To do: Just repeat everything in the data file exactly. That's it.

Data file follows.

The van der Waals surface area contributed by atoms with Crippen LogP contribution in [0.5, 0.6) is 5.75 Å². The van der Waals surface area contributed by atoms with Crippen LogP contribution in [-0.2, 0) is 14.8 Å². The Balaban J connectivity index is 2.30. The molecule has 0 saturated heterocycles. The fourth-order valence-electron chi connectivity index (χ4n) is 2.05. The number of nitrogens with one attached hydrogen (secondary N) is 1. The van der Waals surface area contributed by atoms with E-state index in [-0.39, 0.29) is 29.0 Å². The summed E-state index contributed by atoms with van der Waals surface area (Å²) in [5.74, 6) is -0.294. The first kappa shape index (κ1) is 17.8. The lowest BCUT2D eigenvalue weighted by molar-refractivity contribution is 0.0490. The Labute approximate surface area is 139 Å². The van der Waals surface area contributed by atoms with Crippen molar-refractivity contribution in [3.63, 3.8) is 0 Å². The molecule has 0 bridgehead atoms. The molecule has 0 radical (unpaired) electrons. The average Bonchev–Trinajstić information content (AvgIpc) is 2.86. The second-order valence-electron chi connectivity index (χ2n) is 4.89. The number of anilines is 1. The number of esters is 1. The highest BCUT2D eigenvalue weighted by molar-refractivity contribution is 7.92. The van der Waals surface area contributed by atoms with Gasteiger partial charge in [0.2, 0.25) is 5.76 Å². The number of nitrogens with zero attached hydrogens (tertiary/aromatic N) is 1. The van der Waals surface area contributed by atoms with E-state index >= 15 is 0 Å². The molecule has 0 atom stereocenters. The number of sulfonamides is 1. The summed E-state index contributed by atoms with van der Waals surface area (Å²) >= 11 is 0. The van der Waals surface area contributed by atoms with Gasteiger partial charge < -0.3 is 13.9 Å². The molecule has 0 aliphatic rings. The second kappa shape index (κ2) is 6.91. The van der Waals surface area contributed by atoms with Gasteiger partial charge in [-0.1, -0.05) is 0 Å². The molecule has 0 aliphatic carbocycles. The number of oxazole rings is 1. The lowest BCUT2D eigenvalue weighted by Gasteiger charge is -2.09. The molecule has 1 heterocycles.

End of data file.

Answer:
The van der Waals surface area contributed by atoms with Crippen LogP contribution in [0.5, 0.6) is 5.75 Å². The van der Waals surface area contributed by atoms with Crippen LogP contribution in [-0.2, 0) is 14.8 Å². The Balaban J connectivity index is 2.30. The molecule has 0 saturated heterocycles. The fourth-order valence-electron chi connectivity index (χ4n) is 2.05. The number of nitrogens with one attached hydrogen (secondary N) is 1. The van der Waals surface area contributed by atoms with E-state index in [-0.39, 0.29) is 29.0 Å². The summed E-state index contributed by atoms with van der Waals surface area (Å²) in [5.74, 6) is -0.294. The first kappa shape index (κ1) is 17.8. The lowest BCUT2D eigenvalue weighted by molar-refractivity contribution is 0.0490. The Labute approximate surface area is 139 Å². The van der Waals surface area contributed by atoms with Crippen molar-refractivity contribution in [3.63, 3.8) is 0 Å². The molecule has 0 bridgehead atoms. The molecule has 0 radical (unpaired) electrons. The average Bonchev–Trinajstić information content (AvgIpc) is 2.86. The second-order valence-electron chi connectivity index (χ2n) is 4.89. The number of anilines is 1. The number of esters is 1. The highest BCUT2D eigenvalue weighted by molar-refractivity contribution is 7.92. The van der Waals surface area contributed by atoms with Gasteiger partial charge in [0.2, 0.25) is 5.76 Å². The number of nitrogens with zero attached hydrogens (tertiary/aromatic N) is 1. The van der Waals surface area contributed by atoms with E-state index >= 15 is 0 Å². The molecule has 0 atom stereocenters. The number of sulfonamides is 1. The summed E-state index contributed by atoms with van der Waals surface area (Å²) >= 11 is 0. The van der Waals surface area contributed by atoms with Gasteiger partial charge < -0.3 is 13.9 Å². The molecule has 0 aliphatic rings. The second kappa shape index (κ2) is 6.91. The van der Waals surface area contributed by atoms with Gasteiger partial charge in [-0.1, -0.05) is 0 Å². The molecule has 0 aliphatic carbocycles. The number of oxazole rings is 1. The lowest BCUT2D eigenvalue weighted by Gasteiger charge is -2.09. The molecule has 1 heterocycles.